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Implementation of a glass policy in food processing plant


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#1 Antony

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Posted 08 June 2011 - 10:31 AM

Dear Sir,

What is glass policy? How can i implement glass policy in food processing plant. What set of documents are required?



#2 Caddyshack

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Posted 08 June 2011 - 12:19 PM

1) A map of all glass and hard plastic in production or storage areas.
2) A risk assessment that determines the frequency the condition of the item of glass or hard plastic is checked to ensure no missing pieces!
3) A register listing all of the items with ticks or crosses to be added, depending on condition, to be completed in line with the outcome of number 2.
4) A policy of what do to inthe event of a missing piece/item or in the case of shattered glass in an area.
5) A certificate which is signed by a Manager/responsible person to ensure that in the event of broken glass, contaminated items, Pallets, garments, boots, area etc are decontaminated/disposed of and allowing processing to start up again!

Hope this helps for starters!


Edited by Caddyshack, 08 June 2011 - 12:21 PM.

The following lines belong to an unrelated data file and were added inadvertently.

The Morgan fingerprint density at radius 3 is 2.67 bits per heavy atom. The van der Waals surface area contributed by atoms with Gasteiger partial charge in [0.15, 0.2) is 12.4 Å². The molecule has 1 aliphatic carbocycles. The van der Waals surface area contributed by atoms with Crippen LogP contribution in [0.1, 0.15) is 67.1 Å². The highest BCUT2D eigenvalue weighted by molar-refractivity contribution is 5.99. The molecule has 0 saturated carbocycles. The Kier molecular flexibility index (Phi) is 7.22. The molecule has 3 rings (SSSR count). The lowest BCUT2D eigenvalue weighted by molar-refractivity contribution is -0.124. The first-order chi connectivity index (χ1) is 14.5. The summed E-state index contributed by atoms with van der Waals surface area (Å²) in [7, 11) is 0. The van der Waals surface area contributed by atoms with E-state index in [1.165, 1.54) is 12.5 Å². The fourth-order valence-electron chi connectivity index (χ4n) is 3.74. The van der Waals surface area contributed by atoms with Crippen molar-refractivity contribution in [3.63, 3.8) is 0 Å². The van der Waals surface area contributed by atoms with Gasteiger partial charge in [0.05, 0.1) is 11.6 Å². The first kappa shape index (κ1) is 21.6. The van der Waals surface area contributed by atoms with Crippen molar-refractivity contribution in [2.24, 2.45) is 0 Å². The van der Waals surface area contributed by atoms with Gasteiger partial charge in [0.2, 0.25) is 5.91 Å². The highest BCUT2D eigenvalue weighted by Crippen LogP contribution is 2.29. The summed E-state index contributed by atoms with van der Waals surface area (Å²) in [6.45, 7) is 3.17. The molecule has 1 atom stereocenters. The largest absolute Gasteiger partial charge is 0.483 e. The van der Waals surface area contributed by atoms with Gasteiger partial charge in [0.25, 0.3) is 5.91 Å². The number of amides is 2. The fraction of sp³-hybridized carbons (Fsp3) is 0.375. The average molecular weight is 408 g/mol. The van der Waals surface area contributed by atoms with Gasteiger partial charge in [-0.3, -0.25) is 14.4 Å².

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#3 esquef

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Posted 08 June 2011 - 03:14 PM

Don't forget regular audits of the facility to check that all items on the glass/brittle plastic/ceramics register are in place and unbroken. Monthy intervals have been strongly recommended, and preferably done by your company's Food Safety Committee.

A daily Pre-Operation checkist (performed at the beginning of each shift if possible) also strenthens your committment to your glass/brittle plastics/ceramics policy.



#4 chrisbird616

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Posted 10 November 2013 - 03:50 PM

Just to add some generic, high-level advice to the (far more useful) information provided above.

 

The Glass Policy and associated procedures should be taken very seriously in a food manufacturing environment. It shouldn't be just considered a documentation exercise - the effectiveness of a glass policy is not in the measures described but in the efforts and focus to control and monitor glass usage in the production environment.

 

To give an example, our company has a long-standing glass policy & breakages procedure which was updated relatively recently. However, without us really noticing, an element of complacency had creeped in. We recently experienced (suffered?) an audit with a major customer, where a glass breakage occurred on a line with the auditors present. Our response to this incident did not fill them with confidence to put it mildly...



#5 chrisbird616

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Posted 10 November 2013 - 03:51 PM

Or, to put it another way (which only occurred to e after I posted the previous post!) you probably cannot be too over cautious in your customers eyes in terms of controlling glass!!!






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